Planning in Project Management
Project planning, a two-word phrase that spans everything from doing “it in your head” to complex gantt and mind map plans. With, all that variability, there’s a lot consistency as well, including the fact that project plans can get stale and out-of-date quickly after inception. So, here’s a quick blog on project planning and the two key questions that I’ve found consistently improve your results, regardless of how you approach project plan. Let me know what you think.
Two questions that improve any project planning effort.
1.The first question is simply this: “How much face validity does the plan have, to you, to other, in representing the key steps needed to reach the outcome?” This question is generally applicable, but creates the most value when heading into uncharted areas, creating innovation, etc.
Face validity is the impression you get while looking at a plan, that it addresses the needed steps. Face validity is outcome based and the plan looks like it will realistically get you to the outcome. You might be surprised at how many people get lost when creating a plan, want to make sure they include everything and lose the focus on “what’s the outcome” and “are we doing what’s needed to get us there.” There really is no other basis for plan validity. It’s what separates forms and lists from a real plan.
2. Here’s the second question: “Is it (the plan) working?” That conveys two things, which can be very difficult to get. It conveys that you keep the plan open to adjustments, that means reshaping the plan based on what happens mid-stream.
It also conveys that you’re getting data, updates, results, feedback in a timely manner that lets you respond to that question based upon current data nothing else. Most people mistakenly believe that project planning is limited to the first part of a project. Like there’s some point at which you finish the plan, and then you just execute it from there. We can say that’s a big mistake, at least it sure is on most of my projects.
If you don’t update the plan, it quickly becomes outdated and marginalized, or drags the entire project management process down because efforts are aligned with an outdated plan that doesn’t reflect current realities well. What if project planning keeps going until the project is complete and you’ve done your “lessons learned” review? For me, project planning starts with a definition of outcomes, schedule and resources, but continues throughout the life cycle of the project with a continual reference to that key question – Is the plan working?
How project management software is beneficial in project planning?
The Project Planning is one of the important elements in project management, which records and tracks the various entities of a project, such as the schedule, cost and effort. We can integrate it with various other modules to provide a complete solution for all the aspects of project management. Tasks can be created and scheduled hierarchically and assigned to team members. Bidirectional integration of PM software with their existing software allows managers to import and export their task information, in addition to their event and task information.
Managers can baseline project plan for tracking schedules and milestones using task history and baseline reports. Project management is divided into four basic classifications: Tasks, Modules, Life-cycle Stages, and Versions.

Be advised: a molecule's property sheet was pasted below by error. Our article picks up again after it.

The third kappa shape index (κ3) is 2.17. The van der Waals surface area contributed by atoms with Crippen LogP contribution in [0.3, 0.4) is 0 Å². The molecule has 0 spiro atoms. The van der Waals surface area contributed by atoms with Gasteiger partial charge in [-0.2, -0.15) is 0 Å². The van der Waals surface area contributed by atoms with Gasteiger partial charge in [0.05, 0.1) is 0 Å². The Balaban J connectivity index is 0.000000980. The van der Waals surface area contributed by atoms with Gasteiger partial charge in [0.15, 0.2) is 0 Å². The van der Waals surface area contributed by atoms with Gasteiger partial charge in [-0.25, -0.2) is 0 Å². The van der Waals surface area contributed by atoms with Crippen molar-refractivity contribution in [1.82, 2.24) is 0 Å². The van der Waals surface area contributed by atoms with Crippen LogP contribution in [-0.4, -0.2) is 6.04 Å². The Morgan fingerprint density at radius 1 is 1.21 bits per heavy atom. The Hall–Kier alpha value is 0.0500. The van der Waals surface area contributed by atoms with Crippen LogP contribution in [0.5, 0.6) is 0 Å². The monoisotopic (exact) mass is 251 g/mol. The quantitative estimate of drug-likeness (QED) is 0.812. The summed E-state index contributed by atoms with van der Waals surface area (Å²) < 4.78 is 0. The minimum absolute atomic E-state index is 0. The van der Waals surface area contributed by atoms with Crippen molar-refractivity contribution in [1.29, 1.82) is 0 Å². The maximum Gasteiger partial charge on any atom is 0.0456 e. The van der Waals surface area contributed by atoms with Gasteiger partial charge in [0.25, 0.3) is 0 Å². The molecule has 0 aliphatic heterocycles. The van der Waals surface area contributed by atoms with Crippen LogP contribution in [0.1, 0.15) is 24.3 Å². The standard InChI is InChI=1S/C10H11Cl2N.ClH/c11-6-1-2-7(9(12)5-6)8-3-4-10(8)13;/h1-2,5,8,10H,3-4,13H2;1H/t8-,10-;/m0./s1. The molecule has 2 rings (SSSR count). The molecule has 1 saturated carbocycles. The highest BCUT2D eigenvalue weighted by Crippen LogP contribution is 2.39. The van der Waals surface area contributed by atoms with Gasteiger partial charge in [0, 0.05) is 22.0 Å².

Versions can be created either in the Project Plan module or from the Administration module, under the Project work space. Versions are integrated with Bug Tracker and Issue Tracker, two other modules.
Modules and Life-cycle stages are classifications within a project version. Modules are different components or units of a project, while life-cycle stages are different phases of a project life-cycle, such as the requirement analysis phase, the design phase, the project implementation phase, and so on.
Tasks can be linked to a module as well as a life-cycle stage. The project activities are broken down into smaller tasks thus creating a work breakdown structure (WBS), and this helps in allocating work to the various people involved in the project and planning the project activities in an organized way. Each task can be associated with the cost of the task, estimated and actual, and the start and the end dates of the task. Key Task Scheduling and Project Tracking Capabilities provided by a good project management software are:
- Automatic Task Creation through Opportunity Management System
- Automatic Task Creation through Change Request application
- Provision for creation of multiple Baselines for Project Plan
- Flexibility to specify percentage allocation of resources
- Configurable Rules for flagging tasks based on estimated effort, duration, and deadline.
- Extensive Reporting Capabilities with ability to create Custom Reports
- In-depth analysis of project cost, revenues, resource utilization, project quality and profitability
- Integration with existing systems
Project planning is mistakenly thought of as a phase at the front end of projects. It goes throughout the life cycle of the project and is best shaped by two ongoing questions:
- Does the plan have validity, does it make sense, will what’s included, what’s focused upon, clearly get us to the outcome?
- Is the plan working, have you checked, based upon what data? Separate yourself from the crowd – keep it real and keep it current.
Project management software plays an important role in project planning by effectively managing, tracking projects and improving project profitability. Helping you regulate processes and workflows leading to optimal resource utilization, project risks along with enhanced productivity.